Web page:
Interior design can have a big impact on healthcare settings such as hospitals and care homes. That’s why we wanted to take a look at colour psychology for healthcare and how you can use it in your establishment.
You may already be aware of this, but colour can have a big effect on a person’s mood or state of mind. Many institutions such as schools already take this into consideration when choosing a colour scheme. They do this to promote things such as motivation and positive mental health. Each colour group can evoke different emotions. That is why you should carefully consider the type of environment that you’d like to create in your care home or hospital.
Put simply, colour psychology is the study of colours and how they relate to human behaviour and emotion. It primarily looks at how the colours that we are surrounded by affecting our day-to-day decisions and moods.
Depending on the colour used, you can evoke emotions from excitement and happiness to calm and healing. This useful diagram from User Testing outlines which colours can promote different moods.
If your institution is part of a larger group, the colour scheme that you use will most likely use brand colours as a starting point. This is great for creating cohesion between premises. However, you should be conservative with how you use these colours.
Using the same few colours through an entire care home or hospital can be repetitive and even disorientating for patients who suffer from dementia or Alzheimer’s.
Research has shown that colour can help people with dementia live more independently and safely. The main thing to consider is contrast. Dementia can change how you see things, so using contrasting colours for things such as light switches, door handles and even toilet seats can substantially improve the quality of life and safety of patients and residents.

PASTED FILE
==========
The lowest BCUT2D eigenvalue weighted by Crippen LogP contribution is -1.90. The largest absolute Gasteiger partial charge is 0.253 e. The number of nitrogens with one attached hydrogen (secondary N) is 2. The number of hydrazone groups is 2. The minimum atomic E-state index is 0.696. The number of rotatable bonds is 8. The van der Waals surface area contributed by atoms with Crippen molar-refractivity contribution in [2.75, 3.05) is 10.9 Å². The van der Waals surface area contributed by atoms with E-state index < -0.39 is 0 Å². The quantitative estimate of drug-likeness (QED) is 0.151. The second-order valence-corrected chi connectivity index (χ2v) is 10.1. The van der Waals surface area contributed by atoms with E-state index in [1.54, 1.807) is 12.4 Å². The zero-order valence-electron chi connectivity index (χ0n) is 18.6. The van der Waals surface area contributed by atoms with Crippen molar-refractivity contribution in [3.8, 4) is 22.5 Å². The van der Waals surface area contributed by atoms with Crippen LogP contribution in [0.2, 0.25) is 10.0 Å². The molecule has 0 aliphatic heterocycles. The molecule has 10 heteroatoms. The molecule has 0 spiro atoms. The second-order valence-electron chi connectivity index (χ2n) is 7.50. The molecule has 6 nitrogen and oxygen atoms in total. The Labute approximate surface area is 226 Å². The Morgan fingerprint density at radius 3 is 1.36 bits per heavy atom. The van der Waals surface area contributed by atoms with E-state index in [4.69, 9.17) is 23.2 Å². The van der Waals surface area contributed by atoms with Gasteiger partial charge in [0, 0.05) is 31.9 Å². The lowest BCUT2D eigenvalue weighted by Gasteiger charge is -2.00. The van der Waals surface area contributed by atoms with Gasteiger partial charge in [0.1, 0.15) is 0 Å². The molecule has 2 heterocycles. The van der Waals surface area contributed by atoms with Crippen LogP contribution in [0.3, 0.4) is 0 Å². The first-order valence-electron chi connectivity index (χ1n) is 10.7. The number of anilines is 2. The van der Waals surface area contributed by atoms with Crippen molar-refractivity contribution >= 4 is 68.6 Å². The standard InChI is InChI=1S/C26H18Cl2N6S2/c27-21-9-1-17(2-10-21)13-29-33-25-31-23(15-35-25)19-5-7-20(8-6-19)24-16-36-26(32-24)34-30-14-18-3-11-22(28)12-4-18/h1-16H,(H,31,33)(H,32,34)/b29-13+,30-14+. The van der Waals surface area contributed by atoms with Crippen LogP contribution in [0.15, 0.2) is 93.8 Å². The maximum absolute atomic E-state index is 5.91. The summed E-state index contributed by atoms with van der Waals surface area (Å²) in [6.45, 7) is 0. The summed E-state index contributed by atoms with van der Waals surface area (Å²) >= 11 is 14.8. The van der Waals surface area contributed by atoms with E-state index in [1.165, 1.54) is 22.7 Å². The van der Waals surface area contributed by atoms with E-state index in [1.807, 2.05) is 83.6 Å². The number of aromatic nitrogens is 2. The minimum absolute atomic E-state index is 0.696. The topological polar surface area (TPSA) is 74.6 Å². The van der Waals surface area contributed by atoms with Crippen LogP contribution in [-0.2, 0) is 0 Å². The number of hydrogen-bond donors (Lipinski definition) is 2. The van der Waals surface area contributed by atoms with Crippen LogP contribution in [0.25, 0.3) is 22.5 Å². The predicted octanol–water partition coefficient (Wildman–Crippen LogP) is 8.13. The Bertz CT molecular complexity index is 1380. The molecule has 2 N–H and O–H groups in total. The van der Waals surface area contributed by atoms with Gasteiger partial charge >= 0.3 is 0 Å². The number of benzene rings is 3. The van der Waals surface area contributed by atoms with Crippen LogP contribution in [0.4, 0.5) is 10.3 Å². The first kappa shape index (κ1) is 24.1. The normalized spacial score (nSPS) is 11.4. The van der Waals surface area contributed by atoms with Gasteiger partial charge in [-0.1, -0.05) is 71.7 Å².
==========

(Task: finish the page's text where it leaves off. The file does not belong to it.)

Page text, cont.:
The colour of the floor is also incredibly important. Changing colour between rooms can be very confusing for people living with dementia. Plain, matte floors that are consistent throughout the building are best. For example, shiny floors can look wet or slippery and dark rugs of carpets can look like holes in the floor.
Using different colours for skirting boards and doorframes compared to the floor will help people distinguish between areas and can also help them navigate their way around the rooms. If you don’t want to use the exact same colours in different areas or departments, you could use different shades or hues to signify that people are now in a different part of the building.
We hope that you have found this guide to colour psychology for care homes and hospitals helpful. The importance of colour may not be the first thing that you would have thought about when refurbishing. However, hopefully this post has helped you to understand how colour can affect your patients and residents going forward.